Top Ten Tuesday: Books with Living Things in the Titles

Top Ten Tuesday is a weekly meme created by The Broke and the Bookish and now hosted by Jana at That Artsy Reader Girl. For the rules see her blog.

The topic this week is a Freebie and I’m featuring Books with Living Things in the Titles.

These are all books I’ve read, so the links take you to my posts on them.

The Behaviour of Moths by Poppy Adams – the story of two sisters, Ginny and Vivi. Vivi, the younger sister left the family mansion 47 years earlier and returns unexpectedly one weekend. Ginny, a reclusive moth expert has rarely left the house in all that time.

The Cat Who Could Read Backwards by Lilian Jackson Braun – about Koko, the Siamese cat and Jim Qwilleran who investigate a stabbing in an art gallery.

Corvus: a Life with Birds by Esther Woolfson – a remarkable book about the birds she has had living with her; birds that were found out of the nest that would not have survived if she had not taken them in.

H is for Hawk by Helen Macdonald – I really wanted to love this but I found it difficult to read and draining, despite some richly descriptive narrative. It’s about wildness, grief and mourning, and obsession, which made it heavy reading for me.

Lord of the Flies by William Golding – about a group of boys stranded on a desert island. Things got completely out of hand ending in chaos. It is absolutely gripping and very dark, showing the savage side of human nature.

James Herriot’s Cat Stories by James Herriot – James writes that cats were one of the main reasons he chose a career as a vet. They have always played a large part in his life and and now he has retired they are still there “lightening” his days.

The Lady of the Ravens by Joanna Hickson – set in the early years of Henry VII’s reign as seen through the eyes of Joan Vaux, a lady in waiting to Elizabeth of York, whose marriage in 1486 to Henry united the Houses of Lancaster and York after the end of the Wars of the Roses.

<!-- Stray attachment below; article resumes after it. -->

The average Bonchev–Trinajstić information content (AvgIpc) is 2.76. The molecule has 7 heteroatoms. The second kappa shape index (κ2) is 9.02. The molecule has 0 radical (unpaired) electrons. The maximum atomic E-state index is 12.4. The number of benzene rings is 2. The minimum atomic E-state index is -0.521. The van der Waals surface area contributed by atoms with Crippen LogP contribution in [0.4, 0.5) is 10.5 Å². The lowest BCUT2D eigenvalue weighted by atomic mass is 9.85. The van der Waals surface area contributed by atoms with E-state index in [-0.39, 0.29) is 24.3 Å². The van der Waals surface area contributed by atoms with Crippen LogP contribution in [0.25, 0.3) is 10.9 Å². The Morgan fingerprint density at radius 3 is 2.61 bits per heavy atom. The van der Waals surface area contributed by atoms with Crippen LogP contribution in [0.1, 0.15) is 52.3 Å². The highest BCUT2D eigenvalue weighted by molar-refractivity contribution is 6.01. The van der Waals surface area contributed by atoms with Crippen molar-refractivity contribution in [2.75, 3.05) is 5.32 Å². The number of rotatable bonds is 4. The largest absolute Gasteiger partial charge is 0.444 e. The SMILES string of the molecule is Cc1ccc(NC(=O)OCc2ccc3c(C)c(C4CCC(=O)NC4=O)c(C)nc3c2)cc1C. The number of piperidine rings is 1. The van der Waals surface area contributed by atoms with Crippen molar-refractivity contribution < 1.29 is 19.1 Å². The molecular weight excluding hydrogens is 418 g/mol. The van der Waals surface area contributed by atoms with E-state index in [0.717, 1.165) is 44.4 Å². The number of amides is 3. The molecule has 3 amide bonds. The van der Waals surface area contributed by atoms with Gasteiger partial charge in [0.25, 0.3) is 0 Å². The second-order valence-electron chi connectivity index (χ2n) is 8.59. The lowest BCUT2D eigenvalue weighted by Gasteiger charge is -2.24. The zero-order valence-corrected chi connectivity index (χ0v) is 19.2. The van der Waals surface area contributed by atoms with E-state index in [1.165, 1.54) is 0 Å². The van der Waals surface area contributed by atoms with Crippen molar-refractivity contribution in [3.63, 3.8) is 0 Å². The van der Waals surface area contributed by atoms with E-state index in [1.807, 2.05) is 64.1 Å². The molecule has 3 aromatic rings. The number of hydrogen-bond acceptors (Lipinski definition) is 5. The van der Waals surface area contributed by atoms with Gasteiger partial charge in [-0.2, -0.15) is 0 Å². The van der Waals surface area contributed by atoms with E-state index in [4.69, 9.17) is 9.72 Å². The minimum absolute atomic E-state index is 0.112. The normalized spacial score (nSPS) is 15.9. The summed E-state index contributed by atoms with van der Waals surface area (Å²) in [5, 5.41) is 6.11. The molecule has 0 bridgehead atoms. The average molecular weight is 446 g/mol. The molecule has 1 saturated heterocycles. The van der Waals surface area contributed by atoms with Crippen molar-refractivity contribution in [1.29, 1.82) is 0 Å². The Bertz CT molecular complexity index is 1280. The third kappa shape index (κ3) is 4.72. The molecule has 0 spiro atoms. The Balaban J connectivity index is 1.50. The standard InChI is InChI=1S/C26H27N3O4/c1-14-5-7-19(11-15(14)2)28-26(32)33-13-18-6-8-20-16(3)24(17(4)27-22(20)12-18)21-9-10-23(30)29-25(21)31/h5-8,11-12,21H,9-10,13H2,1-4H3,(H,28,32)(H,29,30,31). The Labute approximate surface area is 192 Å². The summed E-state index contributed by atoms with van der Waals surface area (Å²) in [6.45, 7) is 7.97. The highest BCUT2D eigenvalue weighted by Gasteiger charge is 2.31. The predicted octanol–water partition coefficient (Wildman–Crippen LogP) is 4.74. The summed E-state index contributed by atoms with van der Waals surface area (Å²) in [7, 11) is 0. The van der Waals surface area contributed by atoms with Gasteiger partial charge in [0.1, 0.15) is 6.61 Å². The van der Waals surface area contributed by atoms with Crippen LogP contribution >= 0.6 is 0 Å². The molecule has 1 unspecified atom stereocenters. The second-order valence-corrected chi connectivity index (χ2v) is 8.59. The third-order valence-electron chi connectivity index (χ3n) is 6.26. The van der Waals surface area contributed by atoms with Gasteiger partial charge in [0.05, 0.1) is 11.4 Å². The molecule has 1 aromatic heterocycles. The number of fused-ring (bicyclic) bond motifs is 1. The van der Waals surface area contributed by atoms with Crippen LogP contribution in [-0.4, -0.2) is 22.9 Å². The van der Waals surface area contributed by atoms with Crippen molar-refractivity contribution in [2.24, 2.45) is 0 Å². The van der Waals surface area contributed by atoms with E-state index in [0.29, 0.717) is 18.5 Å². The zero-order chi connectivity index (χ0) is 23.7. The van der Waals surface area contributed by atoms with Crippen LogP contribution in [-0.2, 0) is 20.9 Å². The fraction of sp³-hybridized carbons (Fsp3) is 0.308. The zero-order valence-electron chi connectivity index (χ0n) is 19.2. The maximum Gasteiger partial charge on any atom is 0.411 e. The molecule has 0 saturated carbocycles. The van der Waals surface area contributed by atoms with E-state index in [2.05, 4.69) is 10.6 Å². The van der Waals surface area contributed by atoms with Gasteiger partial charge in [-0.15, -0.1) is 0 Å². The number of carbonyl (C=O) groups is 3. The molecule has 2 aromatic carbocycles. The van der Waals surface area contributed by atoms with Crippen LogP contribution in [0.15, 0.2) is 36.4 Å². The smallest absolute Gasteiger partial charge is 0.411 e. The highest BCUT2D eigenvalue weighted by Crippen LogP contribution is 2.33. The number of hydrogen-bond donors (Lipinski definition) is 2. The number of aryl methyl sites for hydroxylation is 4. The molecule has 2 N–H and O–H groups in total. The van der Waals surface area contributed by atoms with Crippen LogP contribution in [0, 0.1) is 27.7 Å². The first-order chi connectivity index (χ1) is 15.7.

The Owl Service by Alan Garner – the basis of the story is the Welsh legend from The Mabinogion about Lleu and his wife Blodeuwedd who was made for him out of flowers. It’s a tragedy about three people who destroy each other through no fault of their own but just because they were forced together.

Salmon Fishing in the Yemen by Paul Torday – a novel about Sheikh Muhammad, who has an estate in Scotland where he pursues his great love of fly fishing, wants scientific advice on how best to introduce salmon fishing into the Yemen.

The Tenderness of Wolves by Stef Penney – a murder mystery set in Canada in 1867 beginning in a small place called Dove River on the north shore of Georgian Bay. Laurent Jammet, a hunter-trader, has been found in his bed with his throat cut. His neighbour, 17 year old Francis Ross, is missing and his mother fears he may be the killer.

16 thoughts on “Top Ten Tuesday: Books with Living Things in the Titles

  1. Oh, these are such fine choices, Margaret! I love James Herriot’s books, although I’ve not read them for a while. It made me smile to see one of them here. And I used to read Lilian Jackson Braun’s work all the time (again, haven’t in a long time). I really like your choices!

    Liked by 1 person

  2. Lord of The Flies gives me bad flashbacks to GCSE English, I hated that book so much! Glad you enjoyed it though. My dad used to read me James Herriot’s books as a kid and I loved them so much, I remember reading the Dog Stories, but I don’t know if I read the cat stories or not? I had no idea Salmon Fishing In The Yemen was even based on a book, I watched the film with Emily Blunt and Ewan McGregor a while back and remember enjoying it though.
    My TTT:

    Liked by 1 person

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